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Impact of high spinal anesthesia technique on fast-track strategy in cardiac surgery: retrospective study

Abstract

Background and objectives Although high spinal anesthesia (HSA) has been used in cardiac surgery, the technique has not yet been widely accepted. This retrospective study was designed to investigate the impact of HSA technique on fast-track strategy in cardiac surgery.

Methods Elective cardiac surgery cases (n=1025) were divided into two groups: cases with HSA combined with general anesthesia (GA) (HSA group, n=188) and cases with GA only (GA group, n=837). In the HSA group, bupivacaine and morphine were intrathecally administered immediately before GA was induced. Outcomes included fast-track extubation (less than 6 hours), extubation in the operating room, fast-track discharge from the intensive care unit (ICU) (less than 48 hours) and hospital (less than 7 days).

Results In the HSA group, 60.1% were extubated in less than 6 hours after ICU admission, as compared with 39.9% in the GA group (p<0.001). In the HSA group, 33.0% were extubated in the operating room, as compared with 4.4% in the GA group (p<0.001). LOS in the ICU was less than 48 hours in 67.6% in the HSA group, as compared with 57.2% of those in the GA group (p=0.033). LOS in the hospital was less than 7 days in 63.3% in the HSA group, as compared with 53.5% in the GA group (p=0.084).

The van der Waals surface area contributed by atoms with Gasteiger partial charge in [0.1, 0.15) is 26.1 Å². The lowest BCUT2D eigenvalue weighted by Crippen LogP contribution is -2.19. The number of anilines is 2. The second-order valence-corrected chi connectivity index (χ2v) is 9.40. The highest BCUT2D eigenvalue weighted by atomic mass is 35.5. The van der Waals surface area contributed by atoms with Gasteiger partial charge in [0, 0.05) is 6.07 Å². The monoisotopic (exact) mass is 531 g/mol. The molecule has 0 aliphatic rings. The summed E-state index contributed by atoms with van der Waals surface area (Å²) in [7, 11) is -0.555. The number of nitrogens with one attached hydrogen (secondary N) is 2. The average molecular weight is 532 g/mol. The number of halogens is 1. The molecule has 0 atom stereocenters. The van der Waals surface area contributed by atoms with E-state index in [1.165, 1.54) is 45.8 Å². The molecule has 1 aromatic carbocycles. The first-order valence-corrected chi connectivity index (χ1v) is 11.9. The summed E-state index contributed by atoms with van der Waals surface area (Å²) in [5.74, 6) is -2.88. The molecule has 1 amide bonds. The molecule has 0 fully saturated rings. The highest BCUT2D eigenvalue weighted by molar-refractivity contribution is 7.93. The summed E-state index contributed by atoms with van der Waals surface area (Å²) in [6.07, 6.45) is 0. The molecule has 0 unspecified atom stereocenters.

Conclusions HSA technique combined with GA in cardiac surgery increased the rate of fast-track extubation (less than 6 hours) when compared with GA only.

  • neuraxial blocks: spinal
  • regional anesthesia
  • surgical outcome
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